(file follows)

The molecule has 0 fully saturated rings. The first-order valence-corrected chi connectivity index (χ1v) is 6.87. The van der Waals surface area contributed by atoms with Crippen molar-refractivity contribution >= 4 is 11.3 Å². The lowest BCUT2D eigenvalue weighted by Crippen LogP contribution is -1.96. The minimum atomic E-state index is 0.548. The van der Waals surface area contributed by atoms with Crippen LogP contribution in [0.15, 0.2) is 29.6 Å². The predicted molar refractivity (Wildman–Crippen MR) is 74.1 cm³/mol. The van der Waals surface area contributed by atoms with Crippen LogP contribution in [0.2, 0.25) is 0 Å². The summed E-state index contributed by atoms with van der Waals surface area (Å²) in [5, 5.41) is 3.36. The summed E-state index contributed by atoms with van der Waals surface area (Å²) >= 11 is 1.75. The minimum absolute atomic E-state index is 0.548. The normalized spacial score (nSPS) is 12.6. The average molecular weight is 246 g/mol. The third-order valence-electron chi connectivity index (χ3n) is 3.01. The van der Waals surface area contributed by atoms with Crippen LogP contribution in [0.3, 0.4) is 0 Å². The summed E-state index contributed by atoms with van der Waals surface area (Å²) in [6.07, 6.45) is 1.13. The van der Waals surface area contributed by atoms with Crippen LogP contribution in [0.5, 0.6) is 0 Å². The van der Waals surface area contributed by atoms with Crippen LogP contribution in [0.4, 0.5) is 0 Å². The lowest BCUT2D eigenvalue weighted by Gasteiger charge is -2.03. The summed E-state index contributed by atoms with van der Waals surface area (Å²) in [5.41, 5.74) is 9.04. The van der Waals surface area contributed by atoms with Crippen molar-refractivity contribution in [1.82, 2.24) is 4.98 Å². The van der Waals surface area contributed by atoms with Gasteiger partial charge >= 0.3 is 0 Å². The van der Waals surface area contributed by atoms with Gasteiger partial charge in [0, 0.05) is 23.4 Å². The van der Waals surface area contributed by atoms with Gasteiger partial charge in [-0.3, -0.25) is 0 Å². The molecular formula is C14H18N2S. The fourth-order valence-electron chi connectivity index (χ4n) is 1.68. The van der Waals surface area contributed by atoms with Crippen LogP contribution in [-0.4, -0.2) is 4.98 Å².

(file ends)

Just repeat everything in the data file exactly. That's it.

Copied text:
The molecule has 0 fully saturated rings. The first-order valence-corrected chi connectivity index (χ1v) is 6.87. The van der Waals surface area contributed by atoms with Crippen molar-refractivity contribution >= 4 is 11.3 Å². The lowest BCUT2D eigenvalue weighted by Crippen LogP contribution is -1.96. The minimum atomic E-state index is 0.548. The van der Waals surface area contributed by atoms with Crippen LogP contribution in [0.15, 0.2) is 29.6 Å². The predicted molar refractivity (Wildman–Crippen MR) is 74.1 cm³/mol. The van der Waals surface area contributed by atoms with Crippen LogP contribution in [0.2, 0.25) is 0 Å². The summed E-state index contributed by atoms with van der Waals surface area (Å²) in [5, 5.41) is 3.36. The summed E-state index contributed by atoms with van der Waals surface area (Å²) >= 11 is 1.75. The minimum absolute atomic E-state index is 0.548. The normalized spacial score (nSPS) is 12.6. The average molecular weight is 246 g/mol. The third-order valence-electron chi connectivity index (χ3n) is 3.01. The van der Waals surface area contributed by atoms with Crippen LogP contribution in [0.3, 0.4) is 0 Å². The summed E-state index contributed by atoms with van der Waals surface area (Å²) in [6.07, 6.45) is 1.13. The van der Waals surface area contributed by atoms with Crippen LogP contribution in [0.5, 0.6) is 0 Å². The van der Waals surface area contributed by atoms with Crippen LogP contribution in [0.4, 0.5) is 0 Å². The lowest BCUT2D eigenvalue weighted by Gasteiger charge is -2.03. The summed E-state index contributed by atoms with van der Waals surface area (Å²) in [5.41, 5.74) is 9.04. The van der Waals surface area contributed by atoms with Crippen molar-refractivity contribution in [1.82, 2.24) is 4.98 Å². The van der Waals surface area contributed by atoms with Gasteiger partial charge >= 0.3 is 0 Å². The van der Waals surface area contributed by atoms with Gasteiger partial charge in [0, 0.05) is 23.4 Å². The van der Waals surface area contributed by atoms with Gasteiger partial charge in [-0.3, -0.25) is 0 Å². The molecular formula is C14H18N2S. The fourth-order valence-electron chi connectivity index (χ4n) is 1.68. The van der Waals surface area contributed by atoms with Crippen LogP contribution in [-0.4, -0.2) is 4.98 Å².